So, you’re asking, “What is light roast coffee beans, and what’s the difference between light and dark roasts?” Well, The difference between a light roast coffee bean and a dark roast coffee bean is the time in which the beans are roasted or cooked before they are ground. Commonly referred to by the color of the finished bean. Roasting is a process that modifies the color, taste, acidity, and profile of coffee. Different roasts produce different tastes. So What is light roast coffee beans? They’re lighter, more flavorful beans.
Remember: All coffee sold in stores is almost exclusively dark roasted coffee — regardless of what the package claims. Even Starbucks’ blonde veranda roast falls into a medium-dark roast by roasting standards. If you didn’t buy the beans directly from the guy running the roaster, odds are, you’re buying a dark roast.
So, What is light roast coffee beans?
A light roast is one that brings forward the original flavors of the bean. In a light roast, you’re most able to distinguish between a bean’s origin. For instance, South America beans have a sweet, caramel note in them with a nutty undertone. Beans from Brazil alone, contain a chocolate note with a strong smell of peanuts. Beans from Indonesia have a smoky flavor and can sometimes taste like unsweetened cocoa. If you pick your beans up from the local grocer, it’s likely you’ve never tasted these flavors in your beans and think that coffee just tastes like… Well, coffee.
That’s because shelf stable coffee, which retains its flavor and freshness long enough to be sold in stores, is roasted darker than necessary. This adds a preservative effect to the beans and gives them a universal taste. Not that there’s anything wrong with shelf stable beans. They’re just an entirely different product. Light to medium roasted coffee is only good for a very limited amount of time after roasting, typically they need to be consumed within 2 weeks.
Well then, what is a dark roast coffee bean?
Dark roasted beans are typically featured in large coffee shops, store brands, and on shelves. The dark roasting means that there will be a universal taste to the beans regardless of origin. Simply because you’re tasting the flavors from the roast, rather than the bean itself. Dark roasting is done because of tradition, but largely because of taste. Consumers desire consistent coffee when they purchase from large corporations. To achieve this taste with a standard roast would be impossible. From year to year, and even cup to cup, the taste of the beans would change due to weather, location, and climate. Like wine, different years would taste better or worse than others. Corporations would find it impossible to make the beans taste similar for their consumers. Roasting the beans solves this issue. Since roasting removes the origin flavor and replaces the flavor with a smokey, charred taste, which is universal from batch to batch.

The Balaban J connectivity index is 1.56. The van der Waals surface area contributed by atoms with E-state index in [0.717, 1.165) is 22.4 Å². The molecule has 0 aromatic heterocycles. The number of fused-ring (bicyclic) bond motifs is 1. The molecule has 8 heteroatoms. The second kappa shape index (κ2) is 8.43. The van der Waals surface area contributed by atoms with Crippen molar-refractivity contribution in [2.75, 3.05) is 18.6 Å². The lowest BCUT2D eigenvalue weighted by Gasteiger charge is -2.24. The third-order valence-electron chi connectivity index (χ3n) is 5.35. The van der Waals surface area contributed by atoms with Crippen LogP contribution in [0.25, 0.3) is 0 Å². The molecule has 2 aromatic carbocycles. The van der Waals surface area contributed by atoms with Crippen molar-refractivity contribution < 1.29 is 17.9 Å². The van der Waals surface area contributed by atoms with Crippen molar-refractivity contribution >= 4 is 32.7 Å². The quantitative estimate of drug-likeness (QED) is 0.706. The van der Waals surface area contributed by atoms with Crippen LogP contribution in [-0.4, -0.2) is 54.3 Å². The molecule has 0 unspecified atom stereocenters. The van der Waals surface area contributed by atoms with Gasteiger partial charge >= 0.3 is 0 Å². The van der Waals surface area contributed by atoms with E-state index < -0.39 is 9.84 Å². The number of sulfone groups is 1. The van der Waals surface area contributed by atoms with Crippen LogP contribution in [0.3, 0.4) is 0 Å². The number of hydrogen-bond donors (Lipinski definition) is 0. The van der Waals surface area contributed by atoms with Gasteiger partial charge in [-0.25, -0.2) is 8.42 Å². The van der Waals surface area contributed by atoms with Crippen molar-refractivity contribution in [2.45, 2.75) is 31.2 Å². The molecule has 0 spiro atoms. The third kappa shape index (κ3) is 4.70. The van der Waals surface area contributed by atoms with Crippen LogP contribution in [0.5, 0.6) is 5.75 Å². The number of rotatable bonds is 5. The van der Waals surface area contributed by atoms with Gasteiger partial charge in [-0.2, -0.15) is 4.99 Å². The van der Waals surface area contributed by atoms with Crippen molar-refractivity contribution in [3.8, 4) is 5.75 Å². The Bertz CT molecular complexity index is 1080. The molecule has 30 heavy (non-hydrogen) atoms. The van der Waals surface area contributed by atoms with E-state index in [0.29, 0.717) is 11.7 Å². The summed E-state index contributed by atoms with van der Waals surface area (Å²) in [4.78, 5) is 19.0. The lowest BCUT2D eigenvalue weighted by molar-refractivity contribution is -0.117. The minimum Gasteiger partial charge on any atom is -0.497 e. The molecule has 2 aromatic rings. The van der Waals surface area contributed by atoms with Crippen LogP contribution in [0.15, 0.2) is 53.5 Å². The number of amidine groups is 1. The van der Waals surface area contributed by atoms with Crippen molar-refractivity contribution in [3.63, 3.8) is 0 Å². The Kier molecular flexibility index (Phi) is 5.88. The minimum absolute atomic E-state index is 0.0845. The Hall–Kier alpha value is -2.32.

Think of it like bread. Fresh bread tastes different from region to region. Each country has it’s own unique taste. Each grain type has its own profile. Rye, corn, wheat, rice all produce drastically different bread. Burnt bread, however, tastes exactly the same no matter where you live. In fact, no matter how bad or good the original bread was or what grain the bread was made from, once burnt it all tastes the same. Trying to decipher which burnt bread tastes the best is a little silly. All dark roasted coffee is that burnt bread.
But I like Burnt Bread!
I do, too! I also like burnt coffee. Dark roasted coffee is excellent, and I really appreciate the consistent taste and flavors that expert roasters can bring out from their beans. However, I will admit, having tasted both light and dark roast, the flavor profiles in light coffee are far more pronounced than in dark roasted coffee. Regardless of our preference for either, it’s important that we don’t confuse the two. We would never call fresh bread and burnt bread the same thing, so let’s stop doing that for coffee.
Which is better?
Neither. No, seriously. They’re both awesome. There is amazing, awe inspiring, life changing coffee at every single roast. It’s about what YOU want.
Let’s get this straight. If you love your coffee dark as the night then all the power to you. There is some amazing coffee that’s really doing wonders with the dark, bold flavors that espresso, dark, and medium roasts offer. You can even check them out here.
If, you are put off by the ‘burnt’ undertone in your coffee, and you’re looking for something that is milder, gentler and features flavors. Then you’ll want to consider sourcing some light roasters and sampling some beans. Just remember, light roasted beans demand to be ground at home, right before brewing. Anything else would be sacrilege.
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